Music, especially in Indian cinema, has always been a way of expressing emotions. You have apt songs for every emotion that a human being can ever experience. Love,pain, hurt, anger, jealousy, anxiety, ecstasy. You name it and you will have a zillion songs that go perfectly with your mood. But this trend of using music to soothe souls has been decimated by a bunch of people who suddenly started using music as a tool of materializing women in order to top the chartbuster’s list. What’s even worse is the fact that these people do top the chartbuster’s list which is a plain indication of how ‘item songs’ are nowadays the only thing audience likes to watch. There was a time when ‘item songs’ were served as a side-dish. A dish that was served tactfully to reveal some kind of secret during the course of the movie. But now we have reached the point where item songs are probably the only dish on the menu. And this sudden deterioration of the purpose and quality of music is the reason bollywood music has reached a dead end. A point where technological advances cannot be used as an excuse to make cheap,pathetic and meaningless songs.
Bollywood has got some of it’s most evergreen songs in form of ‘item numbers’. But that term was used in a different context back then. These songs were sung by a woman whose body was covered from head to top but whose soul was badly stripped off by people around her. You guessed it right, I am talking about Mujras. Mujras were used as a way of cricizing the hypocrisy of the society. A society where women are tortured if they get married and stigmatized if they don’t. A society which forces a woman to make all the compromises in life without allowing her to expect anything but pain in return. Think of any famous bollywood mujra and you will realize how powerful, how painful can a woman’s cry be. Love has always been the essence of these mujras and that is the factor that differentiates them from the current item songs. And that’s the reason we still prefer ‘inhi logo ne le liya dupatta mera’ over ‘ dil mera muft ka’.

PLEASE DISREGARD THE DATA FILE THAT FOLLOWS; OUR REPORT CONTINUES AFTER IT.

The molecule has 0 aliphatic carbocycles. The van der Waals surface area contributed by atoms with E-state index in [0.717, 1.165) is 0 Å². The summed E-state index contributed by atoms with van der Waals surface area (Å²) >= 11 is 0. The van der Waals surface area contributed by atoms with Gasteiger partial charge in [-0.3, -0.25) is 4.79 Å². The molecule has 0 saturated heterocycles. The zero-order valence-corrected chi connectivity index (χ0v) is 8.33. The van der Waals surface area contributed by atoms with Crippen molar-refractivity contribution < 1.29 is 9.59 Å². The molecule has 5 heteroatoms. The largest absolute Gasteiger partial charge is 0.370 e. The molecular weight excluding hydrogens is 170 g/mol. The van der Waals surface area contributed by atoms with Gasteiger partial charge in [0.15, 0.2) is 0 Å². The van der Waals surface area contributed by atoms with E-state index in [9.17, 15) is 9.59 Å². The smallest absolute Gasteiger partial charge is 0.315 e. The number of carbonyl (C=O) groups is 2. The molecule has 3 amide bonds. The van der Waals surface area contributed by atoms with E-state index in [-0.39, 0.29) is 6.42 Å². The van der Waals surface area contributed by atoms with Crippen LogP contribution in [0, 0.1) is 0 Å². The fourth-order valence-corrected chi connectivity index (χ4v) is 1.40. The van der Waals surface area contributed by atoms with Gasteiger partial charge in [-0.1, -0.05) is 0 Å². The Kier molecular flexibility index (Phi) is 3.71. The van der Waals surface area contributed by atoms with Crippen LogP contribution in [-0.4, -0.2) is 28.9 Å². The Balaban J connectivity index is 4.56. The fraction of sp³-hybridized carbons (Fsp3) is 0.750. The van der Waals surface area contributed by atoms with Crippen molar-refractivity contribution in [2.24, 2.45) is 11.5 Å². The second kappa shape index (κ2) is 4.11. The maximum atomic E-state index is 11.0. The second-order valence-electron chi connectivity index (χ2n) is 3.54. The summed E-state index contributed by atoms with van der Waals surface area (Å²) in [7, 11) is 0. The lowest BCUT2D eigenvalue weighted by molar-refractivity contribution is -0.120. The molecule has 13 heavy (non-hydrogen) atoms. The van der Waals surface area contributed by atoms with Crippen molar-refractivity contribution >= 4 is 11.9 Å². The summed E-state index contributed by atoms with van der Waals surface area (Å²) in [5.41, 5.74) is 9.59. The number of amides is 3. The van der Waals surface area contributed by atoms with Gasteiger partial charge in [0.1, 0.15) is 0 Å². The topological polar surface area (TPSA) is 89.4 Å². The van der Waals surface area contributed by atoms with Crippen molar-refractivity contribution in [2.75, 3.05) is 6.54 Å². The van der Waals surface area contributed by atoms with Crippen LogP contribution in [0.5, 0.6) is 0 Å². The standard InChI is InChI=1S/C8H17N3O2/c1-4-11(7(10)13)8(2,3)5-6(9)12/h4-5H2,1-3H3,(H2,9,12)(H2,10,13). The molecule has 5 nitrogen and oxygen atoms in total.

The tremendous contribution that these mujras have made to Indian music can not be ignored. Songs from Pakeezah are still considered as some of the finest compositions of bollywood. Listen to ‘chalte chalte’ or ‘thade rahiyo’ and you’ll know what I am talking about. Meena kumari’s mesmerizing beauty coupled with Gulam Mohammad’s melodious music and Majrooh Sultanpuri’s poignant lyrics will literally make your heart bleed. The journey of mujras was further glorified when Umraao Jaan was released. The excruciating pain of a lucknow based courtesan was perfectly reflected in the songs of the movie. Asha Bhosle’s soul-stirring voice and Khayyam’s divine music made umraao jaan a milestone in Hindi music. ‘In aankho ke masti ke’ and ‘Dil chhez kya hain’ are songs which resonate with the pain of a woman who is deeply in love with a man who can never love her back. Be it ‘Salaam-e-ishq meri jaan’ from Muquaddar ka sikandar or ‘raina beeti jaaye’ from Amar prem,you’ll notice that the purpose of mujras was not to objectify women,but beautify them and bitterly criticize the society which fails to understand her. In fact, tawaifs were often portrayed a women of formidable reservoirs of strength who eventually break the conventional image of Indian women. And the mujras sung by those tawaifs were nothing but tirades against the injustice done by the society on women. Even in the era where bollywood music was rapidly being westernized, it was mujras who kept the ‘Indianness’ in bollywood intact. And it was in the form of these mujras that bollywood was blessed with some of the most mellifluous tunes of all times.